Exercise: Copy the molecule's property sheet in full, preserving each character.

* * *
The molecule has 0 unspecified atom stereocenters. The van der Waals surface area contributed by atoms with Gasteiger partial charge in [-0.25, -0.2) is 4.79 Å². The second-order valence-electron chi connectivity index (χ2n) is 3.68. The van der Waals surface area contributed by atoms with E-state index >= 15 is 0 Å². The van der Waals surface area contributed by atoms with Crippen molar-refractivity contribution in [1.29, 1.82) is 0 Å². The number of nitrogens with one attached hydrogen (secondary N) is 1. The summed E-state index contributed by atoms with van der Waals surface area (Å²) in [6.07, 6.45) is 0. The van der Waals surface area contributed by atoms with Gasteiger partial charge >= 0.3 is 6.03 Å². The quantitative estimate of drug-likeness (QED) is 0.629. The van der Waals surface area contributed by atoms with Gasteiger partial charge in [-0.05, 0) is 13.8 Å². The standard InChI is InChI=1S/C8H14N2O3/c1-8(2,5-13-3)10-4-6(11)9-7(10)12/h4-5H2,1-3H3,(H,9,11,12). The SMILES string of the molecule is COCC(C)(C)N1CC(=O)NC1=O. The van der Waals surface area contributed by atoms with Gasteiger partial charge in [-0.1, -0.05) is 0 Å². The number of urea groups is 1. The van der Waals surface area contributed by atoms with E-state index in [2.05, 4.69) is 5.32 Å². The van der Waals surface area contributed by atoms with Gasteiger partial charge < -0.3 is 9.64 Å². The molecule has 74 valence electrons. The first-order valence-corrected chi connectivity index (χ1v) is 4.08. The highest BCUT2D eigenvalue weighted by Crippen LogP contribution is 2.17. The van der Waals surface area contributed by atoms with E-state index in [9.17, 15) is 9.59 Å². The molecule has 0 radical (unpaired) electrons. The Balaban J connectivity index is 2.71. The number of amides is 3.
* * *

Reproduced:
The molecule has 0 unspecified atom stereocenters. The van der Waals surface area contributed by atoms with Gasteiger partial charge in [-0.25, -0.2) is 4.79 Å². The second-order valence-electron chi connectivity index (χ2n) is 3.68. The van der Waals surface area contributed by atoms with E-state index >= 15 is 0 Å². The van der Waals surface area contributed by atoms with Crippen molar-refractivity contribution in [1.29, 1.82) is 0 Å². The number of nitrogens with one attached hydrogen (secondary N) is 1. The summed E-state index contributed by atoms with van der Waals surface area (Å²) in [6.07, 6.45) is 0. The van der Waals surface area contributed by atoms with Gasteiger partial charge >= 0.3 is 6.03 Å². The quantitative estimate of drug-likeness (QED) is 0.629. The van der Waals surface area contributed by atoms with Gasteiger partial charge in [-0.05, 0) is 13.8 Å². The standard InChI is InChI=1S/C8H14N2O3/c1-8(2,5-13-3)10-4-6(11)9-7(10)12/h4-5H2,1-3H3,(H,9,11,12). The SMILES string of the molecule is COCC(C)(C)N1CC(=O)NC1=O. The van der Waals surface area contributed by atoms with Gasteiger partial charge in [-0.1, -0.05) is 0 Å². The number of urea groups is 1. The van der Waals surface area contributed by atoms with E-state index in [2.05, 4.69) is 5.32 Å². The van der Waals surface area contributed by atoms with Gasteiger partial charge < -0.3 is 9.64 Å². The molecule has 74 valence electrons. The first-order valence-corrected chi connectivity index (χ1v) is 4.08. The highest BCUT2D eigenvalue weighted by Crippen LogP contribution is 2.17. The van der Waals surface area contributed by atoms with E-state index in [9.17, 15) is 9.59 Å². The molecule has 0 radical (unpaired) electrons. The Balaban J connectivity index is 2.71. The number of amides is 3.